Saving our animals can save our future
The Philippines, composed of more than 7,000 islands, is also home to more than 50,000 different species that reside in our lands and waters, and more than 100 million people all over, from our cities to our mountains.
Our lands also hold the highest levels of discovery when it comes to mammals in the past few years—a reminder that all we know may not be all we have. There’s so much more to discover.
So rich in life, in resources, in flora and fauna, from the famous Philippine tarsiers in Bohol to the lesser known Visayan warty pigs in Bacolod, we have so much to treasure.
Yet, we seem to miss out on protecting our endemic species. Deforestation due to illegal logging, the mismanagement of our lands, corruption by people in power, and the greed of ordinary people who are willing to
destroy our home for money are some of the main reasons our animals suffer habitat loss, losing their homes along with their food and, eventually, their lives.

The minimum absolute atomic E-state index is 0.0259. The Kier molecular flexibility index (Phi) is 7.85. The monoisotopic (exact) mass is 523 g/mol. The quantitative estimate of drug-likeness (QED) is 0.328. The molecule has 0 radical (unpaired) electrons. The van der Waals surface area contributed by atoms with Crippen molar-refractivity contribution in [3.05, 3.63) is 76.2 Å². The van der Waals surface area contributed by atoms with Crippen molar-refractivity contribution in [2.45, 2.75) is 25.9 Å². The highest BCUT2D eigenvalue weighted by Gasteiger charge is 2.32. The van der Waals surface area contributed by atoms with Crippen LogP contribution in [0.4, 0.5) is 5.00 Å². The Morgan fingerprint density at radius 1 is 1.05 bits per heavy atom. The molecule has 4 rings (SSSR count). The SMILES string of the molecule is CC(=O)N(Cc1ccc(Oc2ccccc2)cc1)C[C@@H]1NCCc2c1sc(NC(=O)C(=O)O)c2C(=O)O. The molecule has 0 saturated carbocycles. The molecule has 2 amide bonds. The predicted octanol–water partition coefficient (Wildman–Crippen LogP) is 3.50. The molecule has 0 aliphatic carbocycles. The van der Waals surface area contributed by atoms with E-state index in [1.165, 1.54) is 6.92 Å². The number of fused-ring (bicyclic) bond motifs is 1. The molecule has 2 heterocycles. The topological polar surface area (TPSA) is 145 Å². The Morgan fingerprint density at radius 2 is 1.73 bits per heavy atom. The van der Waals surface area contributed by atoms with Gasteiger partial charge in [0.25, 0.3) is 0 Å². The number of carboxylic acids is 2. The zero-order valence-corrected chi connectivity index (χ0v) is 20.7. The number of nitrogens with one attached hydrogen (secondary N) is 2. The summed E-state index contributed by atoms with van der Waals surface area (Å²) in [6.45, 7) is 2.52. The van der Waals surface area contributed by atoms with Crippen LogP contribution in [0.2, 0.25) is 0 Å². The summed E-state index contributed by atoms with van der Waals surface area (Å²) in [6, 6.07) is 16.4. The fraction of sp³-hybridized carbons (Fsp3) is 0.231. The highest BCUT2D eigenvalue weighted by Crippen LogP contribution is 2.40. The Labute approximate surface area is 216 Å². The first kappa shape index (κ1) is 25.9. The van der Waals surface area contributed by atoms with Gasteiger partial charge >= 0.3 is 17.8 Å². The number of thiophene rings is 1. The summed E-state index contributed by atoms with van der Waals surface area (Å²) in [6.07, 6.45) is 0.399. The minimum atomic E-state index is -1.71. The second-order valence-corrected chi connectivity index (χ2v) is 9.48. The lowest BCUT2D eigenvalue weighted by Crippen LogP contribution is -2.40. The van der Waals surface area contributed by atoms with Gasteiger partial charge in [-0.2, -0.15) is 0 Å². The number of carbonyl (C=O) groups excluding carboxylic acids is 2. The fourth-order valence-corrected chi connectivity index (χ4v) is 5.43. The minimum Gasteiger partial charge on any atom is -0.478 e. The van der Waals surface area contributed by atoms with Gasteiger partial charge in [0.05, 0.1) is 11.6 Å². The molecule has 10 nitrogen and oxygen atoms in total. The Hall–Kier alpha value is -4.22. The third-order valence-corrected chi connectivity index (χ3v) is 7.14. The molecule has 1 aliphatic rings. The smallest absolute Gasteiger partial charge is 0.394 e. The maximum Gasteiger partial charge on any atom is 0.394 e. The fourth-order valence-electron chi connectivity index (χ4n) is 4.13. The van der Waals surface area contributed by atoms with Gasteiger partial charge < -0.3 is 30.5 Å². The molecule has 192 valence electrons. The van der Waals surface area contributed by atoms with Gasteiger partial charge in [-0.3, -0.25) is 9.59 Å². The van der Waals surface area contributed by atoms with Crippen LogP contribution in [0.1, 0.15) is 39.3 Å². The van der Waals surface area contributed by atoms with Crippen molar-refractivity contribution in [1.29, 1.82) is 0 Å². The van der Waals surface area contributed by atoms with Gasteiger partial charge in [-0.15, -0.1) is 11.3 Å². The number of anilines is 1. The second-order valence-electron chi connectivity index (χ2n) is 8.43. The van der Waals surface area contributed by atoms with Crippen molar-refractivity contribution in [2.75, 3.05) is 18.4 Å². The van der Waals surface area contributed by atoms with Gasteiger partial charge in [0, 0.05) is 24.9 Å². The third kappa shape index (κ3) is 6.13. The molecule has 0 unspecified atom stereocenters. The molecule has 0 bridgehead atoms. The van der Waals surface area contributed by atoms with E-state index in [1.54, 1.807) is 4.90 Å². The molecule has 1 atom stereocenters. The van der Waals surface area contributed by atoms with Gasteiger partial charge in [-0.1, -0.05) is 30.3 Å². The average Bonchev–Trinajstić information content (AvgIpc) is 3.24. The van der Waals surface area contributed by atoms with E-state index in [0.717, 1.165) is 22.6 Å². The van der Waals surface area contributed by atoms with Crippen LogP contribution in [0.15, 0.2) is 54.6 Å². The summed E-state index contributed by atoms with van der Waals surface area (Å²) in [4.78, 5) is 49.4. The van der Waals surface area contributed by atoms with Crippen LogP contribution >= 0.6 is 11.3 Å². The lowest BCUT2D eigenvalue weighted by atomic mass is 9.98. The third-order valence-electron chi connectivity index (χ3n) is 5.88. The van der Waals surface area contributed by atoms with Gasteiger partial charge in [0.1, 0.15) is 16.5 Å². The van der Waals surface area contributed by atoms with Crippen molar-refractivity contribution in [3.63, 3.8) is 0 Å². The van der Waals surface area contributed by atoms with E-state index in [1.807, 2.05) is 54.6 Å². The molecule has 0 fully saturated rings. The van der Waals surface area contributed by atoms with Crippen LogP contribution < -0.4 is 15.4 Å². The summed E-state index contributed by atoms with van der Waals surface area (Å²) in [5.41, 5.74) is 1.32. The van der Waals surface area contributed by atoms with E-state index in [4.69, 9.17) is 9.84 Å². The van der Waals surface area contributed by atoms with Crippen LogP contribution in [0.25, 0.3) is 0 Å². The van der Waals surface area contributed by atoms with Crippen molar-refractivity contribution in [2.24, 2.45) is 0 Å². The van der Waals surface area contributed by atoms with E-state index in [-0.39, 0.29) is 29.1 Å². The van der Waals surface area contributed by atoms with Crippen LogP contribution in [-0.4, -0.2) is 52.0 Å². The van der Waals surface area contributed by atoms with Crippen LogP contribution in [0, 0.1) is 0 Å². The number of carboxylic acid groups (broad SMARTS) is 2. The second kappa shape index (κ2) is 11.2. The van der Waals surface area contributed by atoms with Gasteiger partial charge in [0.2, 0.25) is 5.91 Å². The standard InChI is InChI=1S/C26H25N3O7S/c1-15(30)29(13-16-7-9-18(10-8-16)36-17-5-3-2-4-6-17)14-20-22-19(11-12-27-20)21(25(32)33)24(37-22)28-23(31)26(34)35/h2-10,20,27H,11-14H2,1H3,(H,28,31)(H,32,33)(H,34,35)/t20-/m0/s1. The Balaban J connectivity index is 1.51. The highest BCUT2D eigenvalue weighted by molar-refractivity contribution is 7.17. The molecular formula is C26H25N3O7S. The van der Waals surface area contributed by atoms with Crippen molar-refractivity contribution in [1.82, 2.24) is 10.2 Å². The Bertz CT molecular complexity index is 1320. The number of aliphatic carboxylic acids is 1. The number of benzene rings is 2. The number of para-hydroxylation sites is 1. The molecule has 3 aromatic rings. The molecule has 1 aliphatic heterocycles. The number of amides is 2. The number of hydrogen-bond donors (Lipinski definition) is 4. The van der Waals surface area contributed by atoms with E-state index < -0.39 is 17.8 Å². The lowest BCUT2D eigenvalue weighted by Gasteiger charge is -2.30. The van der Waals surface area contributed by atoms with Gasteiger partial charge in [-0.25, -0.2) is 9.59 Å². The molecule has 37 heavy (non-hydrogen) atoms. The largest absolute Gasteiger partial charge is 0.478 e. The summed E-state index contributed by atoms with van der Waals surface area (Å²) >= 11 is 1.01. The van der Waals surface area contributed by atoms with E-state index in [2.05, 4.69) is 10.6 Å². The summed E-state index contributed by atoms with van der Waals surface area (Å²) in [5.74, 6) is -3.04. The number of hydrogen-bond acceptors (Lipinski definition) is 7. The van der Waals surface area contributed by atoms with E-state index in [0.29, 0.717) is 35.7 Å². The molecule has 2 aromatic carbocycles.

The poverty of our lands not only affects our endemic wildlife, but also our brothers and sisters who reside in these areas.
The destruction of nature takes away opportunities for growth, whether in agriculture or culture. I’ve seen this first-hand in our reforestation efforts in Zambales—how restoring the homes of indigenous people can let them thrive.
The indigenous community we work with in Zambales has since started creating music once again, alongside planting trees in their ancestral lands.
It’s clear that when people don’t have to worry about surviving, they can focus on prospering. There is still time to change the stakes, both for our people and for the lives that are in our care. We shouldn’t let the few who dedicate their lives to conservation work be the only ones fighting for the future of our country—and we shouldn’t let these efforts be seen as extraordinary.
This kind of work should be the norm and the standard for everyone concerned about the state of our country’s environment.
What makes us human should extend to more than thinking of ourselves. When we start to think of others, especially those without a voice, we can start to imagine a Philippines that thrives. When we protect our home by restoring our lands, we protect our animals and our people, too.
Issa Barte,founder, Fund The Forest, [email protected]
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